For many in northern New Mexico, lowriding is a way of life and an essential outlet of local artistic and cultural expression. In the exhibit “Lowriders, Hoppers, and Hot Rods: Car Culture of Northern New Mexico,” which is on display at the New Mexico History Museum until March 5, curator Daniel Kosharek presents more than 120 images from 31 photographers of spectacular vehicles and their owners and mechanics, as well as car show attendees.
These Images Show How Young Syrian Refugees See War
Brian McCarty makes a living photographing toys for high-profile clients such as Disney, Nickelodeon, and Cartoon Network. But in his own time, he makes photographs of toys that serve a vastly different and entirely noncommercial purpose.
Since 2011, he’s been traveling to the Middle East to make photos that represent children’s views of war and displacement for his project War-Toys. He partners with NGOs to find adolescent participants and works with art therapist Myra Saad, who helps the kids make drawings about their memories and talk about them. Then, using local toys in nearby environments, McCarty recreates the scenes and turns them into photographs.
The scenes are often devastating. Missiles drop from the sky, people bleed on the ground, and tanks menace homes. But McCarty doesn’t intend for his work to weigh in on specific conflicts. Instead, he hopes his images help focus attention on the ways violence impacts the world’s most innocent and vulnerable.
“It’s hard not to get outraged at the things you experience and the things you see and want to affect change the way you can,” McCarty said.
How a Painter Fell in Love With Photography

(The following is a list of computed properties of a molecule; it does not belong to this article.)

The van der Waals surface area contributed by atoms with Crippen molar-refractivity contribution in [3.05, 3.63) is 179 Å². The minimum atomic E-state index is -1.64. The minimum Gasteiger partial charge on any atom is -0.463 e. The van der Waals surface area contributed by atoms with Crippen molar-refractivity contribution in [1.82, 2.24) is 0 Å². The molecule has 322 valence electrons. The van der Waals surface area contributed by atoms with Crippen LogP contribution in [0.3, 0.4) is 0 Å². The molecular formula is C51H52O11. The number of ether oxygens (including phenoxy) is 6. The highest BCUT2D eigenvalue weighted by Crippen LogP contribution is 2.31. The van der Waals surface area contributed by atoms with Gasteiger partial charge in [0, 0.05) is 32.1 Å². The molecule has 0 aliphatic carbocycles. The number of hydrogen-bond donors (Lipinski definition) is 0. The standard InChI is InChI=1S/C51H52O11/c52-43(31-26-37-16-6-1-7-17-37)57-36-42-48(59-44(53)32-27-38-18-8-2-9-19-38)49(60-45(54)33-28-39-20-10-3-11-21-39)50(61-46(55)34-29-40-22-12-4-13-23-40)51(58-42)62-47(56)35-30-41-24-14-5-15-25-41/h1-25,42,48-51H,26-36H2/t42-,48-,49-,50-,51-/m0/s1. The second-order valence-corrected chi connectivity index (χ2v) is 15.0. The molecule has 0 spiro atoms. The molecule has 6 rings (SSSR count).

Elizabeth Huey first started taking photographs as source material for her paintings. She was painting scenes from the early 1900s and realized that the Hasidic community, a quick walk from where she lived in Brooklyn, were perfect subjects for what she wanted to paint. The more she took photos, the more she became attracted to the medium.
“What happened there was this progression for me,” she said. “Sometimes the painting would drive the photographic image, and sometimes I would find an image and that would drive elements to the painting. I had a discourse between painting and photography.”
Huey said that although painting was her first love, she enjoyed getting out into the streets to take photographs. She felt a bit like a hermit, holed up in her studio.
“I do see something in the world, and I think, ‘Oh, I should get a photo of that because I want to remember that for a future painting,’ ” she said. “But then there are other times when I think I better take a photo of that because that could never be a painting.”
As a teenager, Huey got in trouble a lot and was placed in the controversial treatment facility Straight, Incorporated, where she said she had to sit in chairs from 8 a.m. until midnight with nothing to do. It was particularly brutal for a kid who wanted nothing more than to express herself through her art.
Ansel Adams Took Gorgeous Landscape Photos—and Made a Mean Eggs Poached in Beer
If you only think of Ansel Adams as a master of black-and-white landscapes, you probably never ate his eggs poached in beer. Why limit William Eggleston to color photography? His cheese grits casserole is equally as impressive. Add “key lime pie supreme” to the list of great works of Stephen Shore, or Robert Heinecken’s “serious martini,” which is never made with Beefeater gin and always includes a “California” lemon.
The People Who Craft World-Class Steinway Pianos
Christopher Payne first toured the Astoria, Queens, factory where Steinway & Sons pianos are made in 2002 during a weekend open house. His father and grandmother were both pianists, and years later, after they died,his memories of the factory took on a spiritual significance.
“I felt an obligation to return to take pictures of the instrument so deeply connected to my family,” he said via email.
Between 2011 and 2015, Payne visited the factory more than 50 times to do just that. His photos are now collected in a book, Making Steinway, which was released in June through Steinway and New York’s Benrubi Gallery.